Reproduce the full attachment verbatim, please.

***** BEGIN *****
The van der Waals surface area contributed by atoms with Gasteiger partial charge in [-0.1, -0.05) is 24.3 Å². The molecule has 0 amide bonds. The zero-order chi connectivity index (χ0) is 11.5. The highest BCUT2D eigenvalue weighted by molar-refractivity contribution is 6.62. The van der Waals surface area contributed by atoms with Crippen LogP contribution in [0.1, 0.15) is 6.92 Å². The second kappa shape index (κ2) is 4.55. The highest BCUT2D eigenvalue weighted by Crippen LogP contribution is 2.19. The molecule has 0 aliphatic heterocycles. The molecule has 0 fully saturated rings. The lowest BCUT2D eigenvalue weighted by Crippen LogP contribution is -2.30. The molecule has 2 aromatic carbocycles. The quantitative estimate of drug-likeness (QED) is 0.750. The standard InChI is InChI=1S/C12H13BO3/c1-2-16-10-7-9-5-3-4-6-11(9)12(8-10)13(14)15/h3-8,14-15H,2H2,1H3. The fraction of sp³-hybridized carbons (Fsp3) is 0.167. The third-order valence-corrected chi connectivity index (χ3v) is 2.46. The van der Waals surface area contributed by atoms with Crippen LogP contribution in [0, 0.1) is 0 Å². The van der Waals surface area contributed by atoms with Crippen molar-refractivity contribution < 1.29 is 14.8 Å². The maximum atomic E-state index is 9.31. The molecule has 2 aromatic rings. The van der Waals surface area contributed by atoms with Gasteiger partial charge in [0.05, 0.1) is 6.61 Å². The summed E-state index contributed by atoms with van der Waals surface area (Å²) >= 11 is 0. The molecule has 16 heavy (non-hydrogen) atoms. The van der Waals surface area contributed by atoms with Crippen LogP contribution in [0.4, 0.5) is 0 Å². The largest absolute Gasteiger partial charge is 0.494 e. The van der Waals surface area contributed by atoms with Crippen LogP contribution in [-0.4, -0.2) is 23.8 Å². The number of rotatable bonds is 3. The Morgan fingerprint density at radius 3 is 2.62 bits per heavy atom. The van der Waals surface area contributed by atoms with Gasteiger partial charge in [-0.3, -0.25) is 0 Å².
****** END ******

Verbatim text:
The van der Waals surface area contributed by atoms with Gasteiger partial charge in [-0.1, -0.05) is 24.3 Å². The molecule has 0 amide bonds. The zero-order chi connectivity index (χ0) is 11.5. The highest BCUT2D eigenvalue weighted by molar-refractivity contribution is 6.62. The van der Waals surface area contributed by atoms with Crippen LogP contribution in [0.1, 0.15) is 6.92 Å². The second kappa shape index (κ2) is 4.55. The highest BCUT2D eigenvalue weighted by Crippen LogP contribution is 2.19. The molecule has 0 aliphatic heterocycles. The molecule has 0 fully saturated rings. The lowest BCUT2D eigenvalue weighted by Crippen LogP contribution is -2.30. The molecule has 2 aromatic carbocycles. The quantitative estimate of drug-likeness (QED) is 0.750. The standard InChI is InChI=1S/C12H13BO3/c1-2-16-10-7-9-5-3-4-6-11(9)12(8-10)13(14)15/h3-8,14-15H,2H2,1H3. The fraction of sp³-hybridized carbons (Fsp3) is 0.167. The third-order valence-corrected chi connectivity index (χ3v) is 2.46. The van der Waals surface area contributed by atoms with Crippen LogP contribution in [0, 0.1) is 0 Å². The van der Waals surface area contributed by atoms with Crippen molar-refractivity contribution < 1.29 is 14.8 Å². The maximum atomic E-state index is 9.31. The molecule has 2 aromatic rings. The van der Waals surface area contributed by atoms with Gasteiger partial charge in [0.05, 0.1) is 6.61 Å². The summed E-state index contributed by atoms with van der Waals surface area (Å²) >= 11 is 0. The molecule has 16 heavy (non-hydrogen) atoms. The van der Waals surface area contributed by atoms with Crippen LogP contribution in [0.4, 0.5) is 0 Å². The largest absolute Gasteiger partial charge is 0.494 e. The van der Waals surface area contributed by atoms with Crippen LogP contribution in [-0.4, -0.2) is 23.8 Å². The number of rotatable bonds is 3. The Morgan fingerprint density at radius 3 is 2.62 bits per heavy atom. The van der Waals surface area contributed by atoms with Gasteiger partial charge in [-0.3, -0.25) is 0 Å².